31 March 2021

RePipe Appeals, Following Failed Attempts to Amend

Site safetySome time ago – indeed, BC (i.e. before COVID) – I reported on a decision of Justice McKerracher in the case of Repipe Pty Ltd v Commissioner of Patents [2019] FCA 1956 (RePipe No 1).  RePipe is a plumbing business based in Western Australia that has developed a risk management software system called rerisk®, which is available as a service to other businesses that want to improve their workplace health and safety (WHS) processes.  The system comprises a server-based backend, and an app that can be installed on portable devices (i.e. smartphones or tablets) carried by workers on site.  In use, information and documentation pertinent to WHS compliance processes for particular jobs carried out by workers at specific locations are downloaded to the portable devices. The system provides prompts and checklists to ensure that workers comply with relevant procedures, generates alerts when problems or risks are identified, and enables information provided by the workers to be uploaded back to the server and/or communicated to other workers on site.

RePipe has filed patent applications in a number of jurisdictions.  In Australia, two innovation patents covering the rerisk® system were examined and found liable to be revoked by the Patent Office, on the basis that their claims were not directed to patent-eligible subject matter, i.e. a ‘manner of manufacture’ under the Australian law.  RePipe appealed to the Federal Court, which upheld the Patent Office decisions in RePipe No 1, issued on 22 November 2019.  The court found that the claimed inventions were, in substance, merely unpatentable business methods.  The claims were not saved by the fact that the inventions were necessarily implemented in software.  As Justice McKerracher explained (RePipe No 1 at [93]-[94]):

No specific application software has been claimed or even identified in any claim of the Patents. No computing programming logic or code is disclosed anywhere in the Patents. The substance of both inventions is a mere scheme that can be implemented using some unidentified software application to cause a server computer and smartphone to perform the steps identified in the claim. To implement the scheme, a reader must use his/her own skill and knowledge to write an appropriate software application. No such application is disclosed in the Patents.

…The language used by patent attorneys when drafting and amending claims cannot convert what is, in substance, an unpatentable business method or scheme into a patentable invention by merely asserting that the invention is in the field of computer technology or by using words in the claim or specification that refer to computer technology …. As a matter of substance, there is no meaningful technical content in the description in the body of the claims or specification.

This was not, however, the end of the story.  Following some further ado (discussed below), RePipe has filed an application for leave to appeal to a Full Bench of the Federal Court of Australia, on 2 March 2021.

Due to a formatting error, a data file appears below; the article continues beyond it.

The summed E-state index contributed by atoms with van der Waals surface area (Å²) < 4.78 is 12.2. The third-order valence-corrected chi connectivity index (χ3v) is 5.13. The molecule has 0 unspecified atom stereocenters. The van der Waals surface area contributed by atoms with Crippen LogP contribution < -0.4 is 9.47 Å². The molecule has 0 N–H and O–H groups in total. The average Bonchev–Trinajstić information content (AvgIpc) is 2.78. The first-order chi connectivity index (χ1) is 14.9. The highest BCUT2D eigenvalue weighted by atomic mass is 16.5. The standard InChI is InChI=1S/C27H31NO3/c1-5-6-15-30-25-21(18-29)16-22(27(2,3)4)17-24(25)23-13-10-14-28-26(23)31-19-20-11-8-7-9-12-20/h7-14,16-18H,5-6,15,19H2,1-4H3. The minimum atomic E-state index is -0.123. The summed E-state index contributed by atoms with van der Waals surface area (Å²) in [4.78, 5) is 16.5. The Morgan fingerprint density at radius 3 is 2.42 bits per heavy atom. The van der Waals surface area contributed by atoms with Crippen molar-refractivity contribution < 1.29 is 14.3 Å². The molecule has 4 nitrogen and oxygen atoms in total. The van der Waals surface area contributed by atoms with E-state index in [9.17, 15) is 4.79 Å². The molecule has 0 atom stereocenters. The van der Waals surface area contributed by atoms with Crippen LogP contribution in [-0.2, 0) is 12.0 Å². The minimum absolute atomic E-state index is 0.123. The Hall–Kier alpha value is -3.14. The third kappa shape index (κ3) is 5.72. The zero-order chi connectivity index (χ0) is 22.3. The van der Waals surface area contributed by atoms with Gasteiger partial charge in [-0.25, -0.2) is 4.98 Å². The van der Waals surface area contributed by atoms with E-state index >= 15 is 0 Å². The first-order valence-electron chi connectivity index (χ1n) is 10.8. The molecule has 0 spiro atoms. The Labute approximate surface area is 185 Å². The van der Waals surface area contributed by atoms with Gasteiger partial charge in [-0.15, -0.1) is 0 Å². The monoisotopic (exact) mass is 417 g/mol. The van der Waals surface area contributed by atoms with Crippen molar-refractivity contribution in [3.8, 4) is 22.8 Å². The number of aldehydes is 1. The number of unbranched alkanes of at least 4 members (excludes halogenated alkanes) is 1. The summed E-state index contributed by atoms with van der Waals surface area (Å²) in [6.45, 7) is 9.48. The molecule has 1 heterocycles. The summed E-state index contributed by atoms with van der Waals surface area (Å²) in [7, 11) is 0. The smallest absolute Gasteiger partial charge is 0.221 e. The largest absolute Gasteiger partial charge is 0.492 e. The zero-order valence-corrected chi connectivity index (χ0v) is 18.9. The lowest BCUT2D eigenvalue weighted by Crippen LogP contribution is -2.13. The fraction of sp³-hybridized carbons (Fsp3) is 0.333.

30 March 2021

‘AI Inventor’ Update – DABUS Decision Goes to Federal Court

PrayerIn a fairly predictable development, Stephen Thaler has asked the Federal Court of Australia to review the Patent Office’s finding in February that a patent application cannot be validly filed in this country naming a machine as inventor.  The ‘Application for Judicial Review’ was filed on 9 March 2021 in the Victorian Division of the court, and has been assigned number VID108/2021.  Having been represented by Davies Collison Cave (DCC) in the patent application filed at the Patent Office, Thaler is represented in the Federal Court proceeding by Allens.  The reasons for this change are unclear – DCC incorporates a legal practice as well as its patent and trade marks attorney practice, and could presumably have handled the Federal Court application.  However, it is not unusual for applicants to switch representatives when moving from the Patent Office to the courts, either from necessity, or due to a perception that different firms have particular strengths in different areas of practice.

While the case may be casually characterised as an ‘appeal’ against the Patent Office decision, it is not technically an appeal under the Patents Act 1990.  The Act, and the Patents Regulations 1991, expressly set out the various decisions that are appealable to the Federal Court, and the lapsing of an application for failing to identify a valid inventor is not such a decision.  Instead, the application for review is made under the Administrative Decisions (Judicial Review) Act 1977 (ADJR Act), which provides more generally for review of administrative decisions by the Federal Court.

29 March 2021

Free, Streamlined Extensions of Time to End at IP Australia, but COVID Impact Can Still be Considered Under ‘Normal’ Procedures

First aidSince April last year, IP Australia has provided a streamlined process under which most deadlines associated with Australian patent, trade marks, and design rights – including evidence deadlines in opposition matters – could be extended by up to three months, at no charge, if the extension is required ‘due to the disruptive effects of the COVID-19 pandemic’.  That program ends on 31 March 2021.  From 1 April 2021, extensions of time will still be available for those impacted by the COVID-19 outbreak, but will be considered on a case-by-case basis.

Under the streamlined program, a party seeking an extension of time has been required only to tick a box in order to make a declaration that the impacts of COVID-19 had prevented a relevant act from being carried out within time.  This is much simpler (and cheaper) than the usual process, under which detailed evidence is required – typically in the form of a formal declaration or affidavit, along with any relevant accompanying exhibits – demonstrating exactly how events and/or circumstances have prevented the deadline from being met.  Additionally, official fees have been waived under the streamlined program.  These are typically based on the number of months of additional time requested, and can be quite substantial, e.g. up to A$1500 for a three-month extension of time to file evidence in a patent opposition.